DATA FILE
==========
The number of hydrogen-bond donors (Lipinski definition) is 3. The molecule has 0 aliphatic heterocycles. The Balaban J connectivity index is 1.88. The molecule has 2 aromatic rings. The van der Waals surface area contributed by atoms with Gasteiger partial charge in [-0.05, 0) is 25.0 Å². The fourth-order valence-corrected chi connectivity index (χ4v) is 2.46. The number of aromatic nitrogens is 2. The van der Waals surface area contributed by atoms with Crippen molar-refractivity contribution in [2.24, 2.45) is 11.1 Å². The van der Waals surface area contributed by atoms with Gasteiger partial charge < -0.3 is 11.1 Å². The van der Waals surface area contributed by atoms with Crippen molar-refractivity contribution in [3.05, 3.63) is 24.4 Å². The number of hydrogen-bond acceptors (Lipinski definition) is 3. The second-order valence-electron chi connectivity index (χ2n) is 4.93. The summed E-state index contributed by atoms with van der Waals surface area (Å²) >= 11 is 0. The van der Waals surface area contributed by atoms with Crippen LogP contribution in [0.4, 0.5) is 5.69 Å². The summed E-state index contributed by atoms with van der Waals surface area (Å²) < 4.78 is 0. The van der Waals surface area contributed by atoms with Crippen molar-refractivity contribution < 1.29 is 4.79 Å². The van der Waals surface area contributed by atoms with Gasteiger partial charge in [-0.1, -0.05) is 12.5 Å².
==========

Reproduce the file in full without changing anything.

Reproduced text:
The number of hydrogen-bond donors (Lipinski definition) is 3. The molecule has 0 aliphatic heterocycles. The Balaban J connectivity index is 1.88. The molecule has 2 aromatic rings. The van der Waals surface area contributed by atoms with Gasteiger partial charge in [-0.05, 0) is 25.0 Å². The fourth-order valence-corrected chi connectivity index (χ4v) is 2.46. The number of aromatic nitrogens is 2. The van der Waals surface area contributed by atoms with Crippen molar-refractivity contribution in [2.24, 2.45) is 11.1 Å². The van der Waals surface area contributed by atoms with Gasteiger partial charge < -0.3 is 11.1 Å². The van der Waals surface area contributed by atoms with Crippen molar-refractivity contribution in [3.05, 3.63) is 24.4 Å². The number of hydrogen-bond acceptors (Lipinski definition) is 3. The second-order valence-electron chi connectivity index (χ2n) is 4.93. The summed E-state index contributed by atoms with van der Waals surface area (Å²) >= 11 is 0. The van der Waals surface area contributed by atoms with Crippen LogP contribution in [0.4, 0.5) is 5.69 Å². The summed E-state index contributed by atoms with van der Waals surface area (Å²) < 4.78 is 0. The van der Waals surface area contributed by atoms with Crippen molar-refractivity contribution < 1.29 is 4.79 Å². The van der Waals surface area contributed by atoms with Gasteiger partial charge in [-0.1, -0.05) is 12.5 Å².